Tuesday, 4th June 2013 at 5:25 pm
A Canadian children’s rights advocate has told a major conference on Aboriginal and Torres Strait Islander children that children are powerful advocates for their own rights – and governments in Canada and Australia have failed their most vulnerable children.
Professor Cindy Blackstock, Director of The Caring Society of Canada and Associate Professor at the University of Alberta, told delegates at the fifth Secretariat of National Aboriginal and Islander Child Care (SNAICC) National Conference in Cairns that the key to progress was greater engagement and participation by children themselves in programs and services that affected them.
“We work for children – so we need to work with children to ensure we are doing right by them and their families,” Prof Blackstock said.
“Similar to Aboriginal children in Australia, First Nations children in Canada are overrepresented in child welfare care due to neglect driven by poverty, poor housing and substance misuse.
“Governments are simply not doing all they can.
“We have to remember that just because we’re small, doesn’t mean that we can’t stand tall.”
A member of the Gitksan Nation, Prof Blackstock has spent more than 25 years working with child and family services, and has authored more than 50 publications on the welfare and rights of First Nations children.
“These are all solvable problems but equitable, flexible and culturally-based funding is required to empower community solutions.”
During a keynote and a workshop she discussed strategies for engaging young people – a process she considers crucial to effective advocacy and service delivery.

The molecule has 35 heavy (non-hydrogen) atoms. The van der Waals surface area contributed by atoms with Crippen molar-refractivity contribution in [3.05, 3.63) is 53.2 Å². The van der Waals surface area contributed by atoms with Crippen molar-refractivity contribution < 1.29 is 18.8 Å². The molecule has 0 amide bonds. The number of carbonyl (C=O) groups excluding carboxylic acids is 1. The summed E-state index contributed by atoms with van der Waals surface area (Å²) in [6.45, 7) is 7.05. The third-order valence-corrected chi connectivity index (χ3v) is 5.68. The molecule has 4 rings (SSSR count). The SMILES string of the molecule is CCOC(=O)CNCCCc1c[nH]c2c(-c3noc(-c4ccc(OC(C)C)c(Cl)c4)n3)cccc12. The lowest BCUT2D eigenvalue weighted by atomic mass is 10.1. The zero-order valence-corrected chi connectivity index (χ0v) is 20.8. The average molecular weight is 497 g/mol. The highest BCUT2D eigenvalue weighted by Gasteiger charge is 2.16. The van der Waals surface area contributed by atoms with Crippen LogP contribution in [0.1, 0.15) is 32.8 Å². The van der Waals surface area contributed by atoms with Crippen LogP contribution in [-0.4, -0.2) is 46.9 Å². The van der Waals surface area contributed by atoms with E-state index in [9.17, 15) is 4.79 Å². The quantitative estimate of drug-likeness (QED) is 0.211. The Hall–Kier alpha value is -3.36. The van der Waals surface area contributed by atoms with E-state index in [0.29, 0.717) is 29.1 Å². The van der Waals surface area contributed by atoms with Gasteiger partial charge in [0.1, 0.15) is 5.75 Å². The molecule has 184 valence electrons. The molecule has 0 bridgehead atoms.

“All of our activities are completely free to participate in so that all children, regardless of income, are able to engage and make a positive difference in the world.”
Prof Blackstock says she has seen first hand the importance of civic engagement to effective advocacy.
“In 2007, the Assembly of First Nations together with the Caring Society filed a human rights complaint alleging that the Canadian Government’s provision of First Nations child welfare was discriminatory.
“In 2013, the Canadian Government appeared before the Canadian Human Rights Tribunal to answer the allegations. Beginning with only 20 supporters, the case now has over 12,000 people and organisations followers worldwide, making it the most watched human rights case in Canadian history.
Prof Blackstock attributes this success to the unique power of what she calls ‘mosquito advocacy’.
“Inspired by the mosquito, we used multiple public education and engagement strategies to invite caring Canadians and people of the world to watch the Canadian Human Rights Tribunal on First Nations child welfare,” she said.
“It proves that one person and small groups can change the world.”
However, Prof Blackstock stressed that large-scale action and long-term change must be anchored by basic principles of respect and equity.
“We focus on implementing what we call ‘the first domino solution’ which is the solution that makes solving the problem possible,” she said.
“In our case, we believe that respect for self-determination, culture and language, as well as addressing causes of disadvantage and ensuring equitably resources solutions are the bedrock of progress.”